Andre Cantelmo Photography
Every once in a while, life places you in a situation that serves as an epiphany. You recognize those moments by how suddenly and intensely they pass over you. Just recently one such moment arrived in my life in the form of the passing of a dear lifelong friend. I began my friendship with Edna, through my then girlfriend and now wife of fifty years, Patricia. We were quite young, in fact Edna was just fourteen at the time. Our friendship lasted a lifetime, and along the way gathered a rich patina of color and flavor.
Across our society, each of us has our own way of saying goodbye. Up front, is the extreme sense of loss. My life will be diminished by not having Edna in it. Even as I attempt to console the family, I know deep down nothing I might say will ease the grief. Arranged carefully around the funeral parlor are photographs that mark a lifetime. On a monitor, photographs dissolve one into another, with Edna's favorite ballads as a soundtrack. In this room full of emotion, it is the photographs we cling to.
The significant events that pass through our personal calendars are often marked with photographs. These photos gather their worth as a result of the passing of time. Often a casual photo, will not be thought of much at first. Decades later, it sits in a frame in a funeral parlor. There is Edna, and her father standing in front of a vintage automobile. It looks like the photo was taken in a rush, almost an afterthought. Now it helps mark her life. Another photo, in a back yard, Edna seated with two other people, all in the clothing styles of the day, sparks a brief smile even as we morn her loss. The slide show continues on the monitor and tears run down my cheek.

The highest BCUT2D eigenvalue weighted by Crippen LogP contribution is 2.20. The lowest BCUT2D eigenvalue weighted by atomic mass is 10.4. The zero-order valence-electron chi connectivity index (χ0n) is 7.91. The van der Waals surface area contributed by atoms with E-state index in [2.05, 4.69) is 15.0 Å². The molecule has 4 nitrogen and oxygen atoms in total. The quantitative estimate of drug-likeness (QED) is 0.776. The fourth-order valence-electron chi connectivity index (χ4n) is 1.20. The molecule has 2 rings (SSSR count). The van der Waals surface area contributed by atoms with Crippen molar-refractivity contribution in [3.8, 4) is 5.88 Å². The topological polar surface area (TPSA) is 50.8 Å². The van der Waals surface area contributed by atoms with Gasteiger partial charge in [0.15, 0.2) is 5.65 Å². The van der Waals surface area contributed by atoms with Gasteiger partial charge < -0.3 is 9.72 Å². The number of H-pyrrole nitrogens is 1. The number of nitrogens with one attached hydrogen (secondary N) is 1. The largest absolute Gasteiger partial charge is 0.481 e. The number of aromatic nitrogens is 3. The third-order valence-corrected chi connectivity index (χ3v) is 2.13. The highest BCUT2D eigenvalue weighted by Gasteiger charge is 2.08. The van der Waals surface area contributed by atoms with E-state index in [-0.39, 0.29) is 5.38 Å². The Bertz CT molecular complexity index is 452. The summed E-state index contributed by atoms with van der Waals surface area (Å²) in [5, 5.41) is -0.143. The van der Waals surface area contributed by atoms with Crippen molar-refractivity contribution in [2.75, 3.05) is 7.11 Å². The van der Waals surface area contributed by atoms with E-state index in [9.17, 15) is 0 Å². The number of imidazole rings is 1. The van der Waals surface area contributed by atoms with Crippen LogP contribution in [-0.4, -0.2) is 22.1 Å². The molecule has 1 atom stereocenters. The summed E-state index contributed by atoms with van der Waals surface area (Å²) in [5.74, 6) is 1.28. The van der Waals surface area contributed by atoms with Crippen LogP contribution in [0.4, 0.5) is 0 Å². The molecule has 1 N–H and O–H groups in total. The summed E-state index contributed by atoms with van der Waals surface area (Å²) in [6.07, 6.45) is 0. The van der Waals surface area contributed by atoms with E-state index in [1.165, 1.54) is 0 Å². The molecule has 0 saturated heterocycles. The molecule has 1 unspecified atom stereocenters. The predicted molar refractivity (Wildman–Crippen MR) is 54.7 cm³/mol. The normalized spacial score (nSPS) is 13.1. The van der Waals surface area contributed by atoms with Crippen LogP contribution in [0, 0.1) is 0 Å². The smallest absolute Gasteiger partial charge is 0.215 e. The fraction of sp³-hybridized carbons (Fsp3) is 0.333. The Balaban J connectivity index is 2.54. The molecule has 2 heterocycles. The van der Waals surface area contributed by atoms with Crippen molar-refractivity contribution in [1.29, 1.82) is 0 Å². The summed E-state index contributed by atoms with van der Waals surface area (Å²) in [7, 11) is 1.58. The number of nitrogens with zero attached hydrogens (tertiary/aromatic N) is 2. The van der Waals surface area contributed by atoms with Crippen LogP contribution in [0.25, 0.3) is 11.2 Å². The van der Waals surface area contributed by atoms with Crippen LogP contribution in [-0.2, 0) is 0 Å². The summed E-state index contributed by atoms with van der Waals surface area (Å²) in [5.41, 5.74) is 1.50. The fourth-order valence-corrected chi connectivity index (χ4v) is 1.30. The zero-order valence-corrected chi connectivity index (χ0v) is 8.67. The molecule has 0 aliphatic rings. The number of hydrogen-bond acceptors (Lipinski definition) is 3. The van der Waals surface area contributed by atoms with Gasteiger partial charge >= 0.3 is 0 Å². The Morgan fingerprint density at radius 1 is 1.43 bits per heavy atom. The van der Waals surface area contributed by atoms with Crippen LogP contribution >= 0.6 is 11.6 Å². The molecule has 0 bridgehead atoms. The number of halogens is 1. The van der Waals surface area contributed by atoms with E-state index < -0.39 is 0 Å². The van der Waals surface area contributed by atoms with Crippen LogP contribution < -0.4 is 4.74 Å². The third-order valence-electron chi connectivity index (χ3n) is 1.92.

The job of selecting photographs for Edna's funeral was taken on by a small committee of which I was part. A brief search, and several boxes of photos found their way to the kitchen table. We worked our way to the bottom of each box, as we sorted through the memories that made up Edna's life. The emotion that coursed through me is difficult to describe. I felt hollow and empty, and yet still was able to smile at our foolishness captured by the camera. What a miracle it is to freeze a moment onto a piece of paper. Each of us selected our favorites. There is always one photograph that speaks to the person who selected it. The one special photo that shows the Edna we loved.
Every family has boxes like these, filled with treasure. Among those treasures there are a few that have become badly damaged and need restoration. I selected one photo of Edna that shows her full of life and optimism. It looks like a studio shot with professional background and lighting. Her pose looks natural and relaxed, her expression one that is familiar to me. An expression that I know well. Looking into the image only serves to increase my sense of loss. I cling to the photo despite the sadness. On the hard drive of my computer this image waits for me to restore it. I've started, however it's a tough go for me.
Moments pass, and are strung together bit by bit. Most of us have a casual relationship with the present moment. We tend to value the past, or anticipate the future. We live our lives in present time. Everything that happens, only happens in the present. Those casual photographs that you snap today, will gather value as the years pass. One day a rather small grouping of images will define your life, and will be treasured by people who love you. If there is a lesson to be learned, it is to live each day with awareness. If you become aware enough, you'll realize that you are surrounded by miracles, and people you love. Live an intentional life